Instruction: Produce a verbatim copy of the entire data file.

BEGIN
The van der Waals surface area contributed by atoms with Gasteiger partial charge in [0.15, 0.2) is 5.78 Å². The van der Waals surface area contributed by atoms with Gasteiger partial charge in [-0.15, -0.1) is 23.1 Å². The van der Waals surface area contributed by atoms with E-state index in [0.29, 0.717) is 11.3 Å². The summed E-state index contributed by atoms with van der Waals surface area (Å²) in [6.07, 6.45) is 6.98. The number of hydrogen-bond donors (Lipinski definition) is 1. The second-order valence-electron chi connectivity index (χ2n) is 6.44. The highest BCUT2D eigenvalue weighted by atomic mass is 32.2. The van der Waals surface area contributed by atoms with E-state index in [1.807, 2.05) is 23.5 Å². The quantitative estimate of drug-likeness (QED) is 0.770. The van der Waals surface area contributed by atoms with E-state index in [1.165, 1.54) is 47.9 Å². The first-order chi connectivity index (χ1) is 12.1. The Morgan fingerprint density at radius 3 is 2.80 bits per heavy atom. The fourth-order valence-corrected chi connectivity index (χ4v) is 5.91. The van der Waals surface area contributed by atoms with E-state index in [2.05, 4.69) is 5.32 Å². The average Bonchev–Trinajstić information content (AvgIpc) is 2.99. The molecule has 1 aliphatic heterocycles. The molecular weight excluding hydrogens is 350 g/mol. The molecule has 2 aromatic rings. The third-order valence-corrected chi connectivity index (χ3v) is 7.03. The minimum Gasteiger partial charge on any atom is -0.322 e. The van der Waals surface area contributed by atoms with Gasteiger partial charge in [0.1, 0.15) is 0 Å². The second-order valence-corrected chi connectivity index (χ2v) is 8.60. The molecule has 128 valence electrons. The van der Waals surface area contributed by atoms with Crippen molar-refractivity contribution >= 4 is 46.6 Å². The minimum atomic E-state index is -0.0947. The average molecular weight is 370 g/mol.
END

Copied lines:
The van der Waals surface area contributed by atoms with Gasteiger partial charge in [0.15, 0.2) is 5.78 Å². The van der Waals surface area contributed by atoms with Gasteiger partial charge in [-0.15, -0.1) is 23.1 Å². The van der Waals surface area contributed by atoms with E-state index in [0.29, 0.717) is 11.3 Å². The summed E-state index contributed by atoms with van der Waals surface area (Å²) in [6.07, 6.45) is 6.98. The number of hydrogen-bond donors (Lipinski definition) is 1. The second-order valence-electron chi connectivity index (χ2n) is 6.44. The highest BCUT2D eigenvalue weighted by atomic mass is 32.2. The van der Waals surface area contributed by atoms with E-state index in [1.807, 2.05) is 23.5 Å². The quantitative estimate of drug-likeness (QED) is 0.770. The van der Waals surface area contributed by atoms with E-state index in [1.165, 1.54) is 47.9 Å². The first-order chi connectivity index (χ1) is 12.1. The Morgan fingerprint density at radius 3 is 2.80 bits per heavy atom. The fourth-order valence-corrected chi connectivity index (χ4v) is 5.91. The van der Waals surface area contributed by atoms with E-state index in [2.05, 4.69) is 5.32 Å². The average Bonchev–Trinajstić information content (AvgIpc) is 2.99. The molecule has 1 aliphatic heterocycles. The molecular weight excluding hydrogens is 350 g/mol. The molecule has 2 aromatic rings. The third-order valence-corrected chi connectivity index (χ3v) is 7.03. The minimum Gasteiger partial charge on any atom is -0.322 e. The van der Waals surface area contributed by atoms with Gasteiger partial charge in [0.1, 0.15) is 0 Å². The second-order valence-corrected chi connectivity index (χ2v) is 8.60. The molecule has 128 valence electrons. The van der Waals surface area contributed by atoms with Crippen molar-refractivity contribution >= 4 is 46.6 Å². The minimum atomic E-state index is -0.0947. The average molecular weight is 370 g/mol.